Making War upon insurgents is messy
and slow, like eating soup with a knife
T.E. Lawrence


In the spring of last year over 100 hundred strategists and military officers, many of them already –or soon to be– serving in Afghanistan and Iraq, met at a special operations base in Florida to discuss the war so far. The four–day event saw a great variety of presentations ranging from the use of advanced mathematical modelling to map the al–Qaeda network to the question of revitalising Cold War tactics to face the new enemy, as well as much lively Q and A.[1] This author had been asked to address the gathering on the last day of the symposium. Although this is always risky, given the potential for other participants to ‘steal one’s thunder’, it did give me the opportunity to observe and listen to the state–of–the–art in current strategic thinking and reports from the frontlines, before making my contribution.[2] The overwhelming fact that struck me and which would eventually become the central concern of what was said, was the realisation that despite being at that point almost five years into a global conflict, those most involved in actual combat and in shaping the military thinking on how best to defeat al–Qaeda were still debating the nature of the enemy. Is al–Qaeda an organisation? they asked; is it a network, what is a network? Is it a supranational ideology or a physically locatable target? Does it have a centre of gravity? Those gathered still had not decided the answers to these questions. Yet while we were in Florida, teams in Washington and across the Pentagon’s empire were at work developing and refining their own answers to these questions.

The theme of our event was ‘Global Insurgency’[3] and how appropriate a concept this is to the Global War on Terrorism (GWOT). As our gathering was testing the assumption that an older existing doctrine could be applied in the global conflict, other warrior–scholars were distilling the lessons of 20th century counterinsurgency (COIN) in preparation for the Pentagon’s unveiling of its new COIN super–manual. Whilst the practitioners and theorists were not clear on what we were fighting, it had been decided for us by others that America is battling an insurgency and that counterinsurgency is to be the tool.[4] Yet how had the US gone from fighting religious terrorism to insurgency and what had happened to the idea of the conflict being a global war? Each of these terms –war, insurgency and terrorism– must describe discrete phenomena, yet we had not adequately explained what the difference between them is, or how al–Qaeda has evolved between each manifestation into the next (if it had indeed done so). Some of us were not immediately convinced that insurgency is the correct model for the enemy we are now fighting, at least outside the Afghan and Iraqi theatres of operations. What follows is a discussion of the merits of the new counterinsurgency doctrine and its deficiencies, as well as an assessment of the concept that the enemy we now face is involved in a global insurgency.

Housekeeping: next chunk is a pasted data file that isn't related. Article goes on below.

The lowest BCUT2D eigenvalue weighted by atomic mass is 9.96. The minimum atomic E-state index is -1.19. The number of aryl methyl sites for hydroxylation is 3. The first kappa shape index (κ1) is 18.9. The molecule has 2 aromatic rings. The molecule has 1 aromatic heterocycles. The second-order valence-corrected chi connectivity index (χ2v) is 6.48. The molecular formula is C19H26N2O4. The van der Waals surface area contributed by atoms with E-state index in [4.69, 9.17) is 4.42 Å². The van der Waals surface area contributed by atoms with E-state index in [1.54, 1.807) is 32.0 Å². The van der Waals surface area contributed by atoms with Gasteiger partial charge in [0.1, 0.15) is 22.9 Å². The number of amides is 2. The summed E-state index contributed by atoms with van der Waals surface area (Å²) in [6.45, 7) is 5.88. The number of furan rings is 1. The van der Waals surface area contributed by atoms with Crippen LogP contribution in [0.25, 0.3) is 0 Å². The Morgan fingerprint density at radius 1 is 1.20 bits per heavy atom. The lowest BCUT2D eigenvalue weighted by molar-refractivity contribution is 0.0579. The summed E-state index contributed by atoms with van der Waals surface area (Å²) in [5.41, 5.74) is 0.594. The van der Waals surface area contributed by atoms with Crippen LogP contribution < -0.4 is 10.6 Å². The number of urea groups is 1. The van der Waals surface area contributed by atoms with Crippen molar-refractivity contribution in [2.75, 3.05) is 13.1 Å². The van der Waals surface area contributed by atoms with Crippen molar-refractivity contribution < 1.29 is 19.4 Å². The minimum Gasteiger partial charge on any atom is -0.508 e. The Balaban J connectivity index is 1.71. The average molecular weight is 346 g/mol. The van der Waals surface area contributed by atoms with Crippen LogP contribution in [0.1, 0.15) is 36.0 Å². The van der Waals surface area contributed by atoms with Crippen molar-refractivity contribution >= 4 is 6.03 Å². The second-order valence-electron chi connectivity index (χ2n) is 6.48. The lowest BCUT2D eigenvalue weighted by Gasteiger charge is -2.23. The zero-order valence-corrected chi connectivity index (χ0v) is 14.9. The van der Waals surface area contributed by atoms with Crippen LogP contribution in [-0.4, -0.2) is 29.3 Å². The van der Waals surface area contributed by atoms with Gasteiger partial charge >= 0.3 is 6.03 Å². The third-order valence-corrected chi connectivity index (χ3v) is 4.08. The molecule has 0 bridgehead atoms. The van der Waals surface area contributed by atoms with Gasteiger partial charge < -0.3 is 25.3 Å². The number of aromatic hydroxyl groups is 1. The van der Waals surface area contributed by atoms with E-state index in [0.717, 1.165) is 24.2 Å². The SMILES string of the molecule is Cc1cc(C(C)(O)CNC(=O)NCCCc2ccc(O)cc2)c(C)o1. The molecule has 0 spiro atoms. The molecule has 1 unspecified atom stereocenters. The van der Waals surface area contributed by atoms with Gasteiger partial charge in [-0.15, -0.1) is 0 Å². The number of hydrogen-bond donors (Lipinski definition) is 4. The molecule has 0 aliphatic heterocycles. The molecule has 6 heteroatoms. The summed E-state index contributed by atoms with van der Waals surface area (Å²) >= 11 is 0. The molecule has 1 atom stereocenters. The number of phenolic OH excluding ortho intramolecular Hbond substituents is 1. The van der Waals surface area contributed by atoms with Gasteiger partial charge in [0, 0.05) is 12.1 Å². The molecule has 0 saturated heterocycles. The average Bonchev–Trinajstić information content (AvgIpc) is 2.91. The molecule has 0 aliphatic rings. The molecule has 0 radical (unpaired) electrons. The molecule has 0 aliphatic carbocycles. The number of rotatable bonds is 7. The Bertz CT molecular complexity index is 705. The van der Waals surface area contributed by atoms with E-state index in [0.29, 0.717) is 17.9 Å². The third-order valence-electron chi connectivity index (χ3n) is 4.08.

Doctrinal Déjà Vu

Just a few days before Christmas, on the day the Pentagon bid farewell to Donald Rumsfeld, the Department of Defense finally launched its new field manual on counterinsurgency. In the first month after its release, FM 3–24: Counterinsurgency was downloaded more than 1.5 million times from Army and Marine Corps websites, reviewed on Salafi websites and later even found in Taleban camps in Pakistan.[5] This unclassified document has since then become one of the pillars of US policy in what was the GWOT, but since the 2006 Quadrennial Defense Review has been rechristened ‘The Long War’.[6]

In the two years it took to write the manual and since its debut there has been an upsurge in specialist articles[7] by strategists and historians, as well as commentary on web–logs[8] from those actually fighting in Iraq and Afghanistan, all debating the merits of the manual and the various extant counterinsurgency theories and case studies. The US government even established a dedicated website just to document and discuss the question of counterinsurgency.[9] Despite this healthy debate on how well the new, revised, doctrine will serve US national security interests in the post–9/11 strategic environment, certain fundamental questions remain, questions which go beyond the merits of any individual document or related collection of tactics. These are: